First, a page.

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Why Your Credit Score Matters, Even if You’re Not Buying a Home

Posted On September 23, 2020

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If you’re thinking about buying a new home or refinancing an existing mortgage, you’re probably taking a closer look at your credit score and ways to improve it.  Your credit score, specifically your FICO® credit score, is used by lenders and financial institutions to determine whether you will be a good candidate for a loan, or a line of credit based on how you currently manage your debt.  Many non-bank institutions also look at your credit score.  Your credit score matters, even if you’re not actively making mortgage moves, and could impact your ability to rent an apartment, get a new phone, or even influence your car insurance premium. 

Your credit score reflects your payment history, total amounts owed, length of your credit history, credit mix, new credit.  Lenders use it to determine if you are a “good risk” for a loan or other line of credit, but so do other non-bank entities.  When you apply to rent a home or apartment, your landlord or property manager may use your credit score to determine whether or not to rent to you.  Similarly, a utility company or cable provider may run a credit score.  Since payment history influences your credit score, your credit score will show these institutions that you pay your bills on time.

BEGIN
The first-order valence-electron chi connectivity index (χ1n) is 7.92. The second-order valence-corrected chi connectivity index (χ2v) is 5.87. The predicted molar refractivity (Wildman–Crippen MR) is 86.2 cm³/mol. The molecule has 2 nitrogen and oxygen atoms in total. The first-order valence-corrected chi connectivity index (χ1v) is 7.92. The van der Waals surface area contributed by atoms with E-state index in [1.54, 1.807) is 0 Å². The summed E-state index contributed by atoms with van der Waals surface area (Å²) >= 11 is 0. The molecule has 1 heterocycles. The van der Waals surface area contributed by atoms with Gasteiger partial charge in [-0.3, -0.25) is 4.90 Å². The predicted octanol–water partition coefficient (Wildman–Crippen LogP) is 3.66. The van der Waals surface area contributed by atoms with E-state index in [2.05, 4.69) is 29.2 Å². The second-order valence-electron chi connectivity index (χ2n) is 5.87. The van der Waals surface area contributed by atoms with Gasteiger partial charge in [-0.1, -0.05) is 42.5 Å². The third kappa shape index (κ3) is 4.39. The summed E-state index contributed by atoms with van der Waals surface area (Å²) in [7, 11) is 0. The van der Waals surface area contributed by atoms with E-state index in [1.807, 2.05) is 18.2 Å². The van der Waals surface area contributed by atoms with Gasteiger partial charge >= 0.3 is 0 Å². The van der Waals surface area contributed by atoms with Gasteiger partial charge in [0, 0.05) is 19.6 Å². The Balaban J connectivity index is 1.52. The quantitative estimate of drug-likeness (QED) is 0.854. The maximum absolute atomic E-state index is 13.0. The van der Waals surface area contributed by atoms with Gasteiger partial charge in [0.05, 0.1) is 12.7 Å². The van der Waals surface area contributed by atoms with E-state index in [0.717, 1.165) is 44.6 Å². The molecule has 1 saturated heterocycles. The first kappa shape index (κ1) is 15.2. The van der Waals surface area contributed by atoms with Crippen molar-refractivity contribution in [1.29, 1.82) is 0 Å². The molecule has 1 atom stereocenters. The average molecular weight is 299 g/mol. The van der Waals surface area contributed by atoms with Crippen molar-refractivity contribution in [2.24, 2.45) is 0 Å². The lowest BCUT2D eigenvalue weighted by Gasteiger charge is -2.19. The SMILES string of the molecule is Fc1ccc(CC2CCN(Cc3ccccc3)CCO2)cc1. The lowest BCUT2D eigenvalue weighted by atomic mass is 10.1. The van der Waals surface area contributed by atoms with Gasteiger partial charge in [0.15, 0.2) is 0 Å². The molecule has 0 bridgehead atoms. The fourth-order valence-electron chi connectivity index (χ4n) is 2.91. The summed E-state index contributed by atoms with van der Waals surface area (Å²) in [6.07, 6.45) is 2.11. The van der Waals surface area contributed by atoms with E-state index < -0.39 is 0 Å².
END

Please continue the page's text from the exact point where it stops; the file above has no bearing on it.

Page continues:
Credit checks are also popular with cell phone providers.  As cell phones become increasingly expensive and many consumers finance their new phone purchase into their monthly bill, your credit score becomes especially important.  If you want the latest phone, you’ll have to prove you responsibly manage your debt. 

Building or repairing credit takes time.  If you’re interested in improving your credit score, start with two of the most significant credit score factors, your payment history and total amounts owed.  Paying your bills on time and reducing your overall debt will help boost your credit score.  Lower weighted factors like length of credit history, credit mix, and new credit also matter, to a lesser extent. 

If a new home purchase or refinance is in your future, your credit score becomes even more important.  If you have any questions about whether or not your credit score needs some work before you apply, let us know.

 

Sources: Money.com